plain. I think that’s changing now.”
Menzhuber (who’s online at ericmenzhuber.com) hopes his work will
eventually inspire a national audience. For an artist to make a living,
he says, there has to be secondary markets and wide distribution
through print reproductions.
“The biggest honor for me would be to have an original piece that can
be appreciated by a large number of people. Prints in homes would be a
nice secondary effort,” he says. “The funny thing is, 80% of my day in
the studio doing these sacred subjects feels very ordinary, like a job,
but there’s a sense of gratitude and purpose. There’s always hope and
that God is helping me do these and they will contribute toward some
Christopher Santer has utilized the Internet and personal contact with
galleries to market his work over the years, but selling is not his
strong suit. He worked as a professional artist exclusively for four
years, but now teaches full time at a private Catholic academy. Since
1993, he has done multiple projects for Catholic hospitals, churches
and schools. Several pieces became popular enough that he started an
online store where he can sell prints to a wider audience
“I think it is very difficult to make new works out of what might be
deemed traditional sacred art. The ancient practices and commitment
have mostly been lost, especially in the last century,” says Santer.
“Don’t get me wrong — many great artworks and movements have come along
in that time. [But,] with the Internet, all attempts at sacred art are
out there for all to see — the good, the bad and the ugly.”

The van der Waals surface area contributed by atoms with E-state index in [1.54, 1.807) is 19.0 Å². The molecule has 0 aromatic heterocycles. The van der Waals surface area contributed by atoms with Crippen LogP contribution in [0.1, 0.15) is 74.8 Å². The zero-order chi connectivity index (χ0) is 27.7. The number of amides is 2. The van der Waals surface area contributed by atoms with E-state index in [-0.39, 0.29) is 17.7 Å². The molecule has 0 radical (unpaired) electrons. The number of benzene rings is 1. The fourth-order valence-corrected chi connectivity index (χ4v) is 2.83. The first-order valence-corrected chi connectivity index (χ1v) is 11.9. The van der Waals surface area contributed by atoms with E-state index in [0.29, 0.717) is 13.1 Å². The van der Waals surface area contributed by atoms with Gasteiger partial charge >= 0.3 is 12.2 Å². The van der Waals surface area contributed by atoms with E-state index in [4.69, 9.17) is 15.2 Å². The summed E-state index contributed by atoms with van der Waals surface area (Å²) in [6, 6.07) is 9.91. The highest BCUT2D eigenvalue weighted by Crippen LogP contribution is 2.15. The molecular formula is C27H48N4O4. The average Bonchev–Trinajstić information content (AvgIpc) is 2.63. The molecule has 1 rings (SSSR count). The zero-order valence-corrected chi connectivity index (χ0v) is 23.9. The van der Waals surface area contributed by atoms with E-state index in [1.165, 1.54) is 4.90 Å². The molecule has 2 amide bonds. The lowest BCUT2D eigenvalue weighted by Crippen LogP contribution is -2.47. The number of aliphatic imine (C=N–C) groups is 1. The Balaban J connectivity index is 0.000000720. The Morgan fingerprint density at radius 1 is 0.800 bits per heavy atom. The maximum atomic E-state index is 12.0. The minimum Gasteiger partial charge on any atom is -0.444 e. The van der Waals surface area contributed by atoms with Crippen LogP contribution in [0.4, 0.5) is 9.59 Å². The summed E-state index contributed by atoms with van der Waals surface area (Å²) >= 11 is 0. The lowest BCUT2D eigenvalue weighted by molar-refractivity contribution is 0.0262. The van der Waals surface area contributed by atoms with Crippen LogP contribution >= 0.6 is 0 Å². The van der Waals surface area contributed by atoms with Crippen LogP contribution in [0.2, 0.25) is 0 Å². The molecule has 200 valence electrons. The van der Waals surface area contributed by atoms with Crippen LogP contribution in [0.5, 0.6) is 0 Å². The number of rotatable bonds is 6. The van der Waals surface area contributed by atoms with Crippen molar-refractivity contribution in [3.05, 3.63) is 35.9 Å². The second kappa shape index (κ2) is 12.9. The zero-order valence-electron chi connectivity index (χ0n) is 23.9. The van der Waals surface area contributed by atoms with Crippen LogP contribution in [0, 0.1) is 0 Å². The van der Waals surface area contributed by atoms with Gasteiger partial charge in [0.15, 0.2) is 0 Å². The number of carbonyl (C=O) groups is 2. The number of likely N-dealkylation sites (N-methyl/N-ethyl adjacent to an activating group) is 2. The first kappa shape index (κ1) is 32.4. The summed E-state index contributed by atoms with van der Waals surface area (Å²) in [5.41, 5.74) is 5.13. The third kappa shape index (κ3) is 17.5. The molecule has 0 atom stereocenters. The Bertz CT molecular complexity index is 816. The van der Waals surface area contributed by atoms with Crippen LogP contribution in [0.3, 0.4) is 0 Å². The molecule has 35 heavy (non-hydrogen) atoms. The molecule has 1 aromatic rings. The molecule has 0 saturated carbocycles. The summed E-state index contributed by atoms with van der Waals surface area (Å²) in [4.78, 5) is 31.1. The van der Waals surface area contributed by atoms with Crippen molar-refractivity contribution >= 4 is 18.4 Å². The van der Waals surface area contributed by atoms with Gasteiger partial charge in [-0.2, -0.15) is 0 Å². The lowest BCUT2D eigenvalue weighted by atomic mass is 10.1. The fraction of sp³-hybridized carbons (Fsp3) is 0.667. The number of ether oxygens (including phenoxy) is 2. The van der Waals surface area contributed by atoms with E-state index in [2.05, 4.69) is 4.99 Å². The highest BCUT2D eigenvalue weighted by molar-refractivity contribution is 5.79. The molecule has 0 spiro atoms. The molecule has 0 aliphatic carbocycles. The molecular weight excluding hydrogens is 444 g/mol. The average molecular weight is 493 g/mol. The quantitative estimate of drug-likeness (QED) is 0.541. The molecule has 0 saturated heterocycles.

Bob Balk, owner of St. George Books in Blaine, Minn., says there is
always a demand for something new and fresh, but art is subjective. A
lot of stores will carry five or six different Last Supper pictures and
only one will be the right fit.
“I normally tell artists do what you do best and let someone else do
the marketing,” he says. “I don’t know if Michelangelo was a rich man,
but he was consumed by what he was doing.”
Ann Tristani of Maplewood, Minn. (anntristani.com), is reaching a wider
market in 40 stores around the Midwest with a line of note cards
depicting her original oil paintings. Not all of her paintings have a
sacred theme. In fact, her note cards are mainly landscapes and
florals, and store owners have told her they would sell more if she
removed the Bible verses. But Tristani says they’re more than just
“I have found that people who are touched by my work are profoundly
touched by it. Those are the people I’m communicating with,” she says.
“There’s enough out there for the rest of the world.”
One image of a grieving angel, called “Blessed Are Those Who Mourn,”
has been used by the pro-life group Silent No More of Minnesota because
it speaks to women who have had abortions. It’s an example, says
Tristani, of Pope John Paul II’s vision for artists.
“I totally heard his call to respond to a New Evangelization and I
thought: That’s exactly what we as Catholics need to do with our gifts
that God gave us,” she says. “There’s a longing for God in this dark
Barb Ernster writes from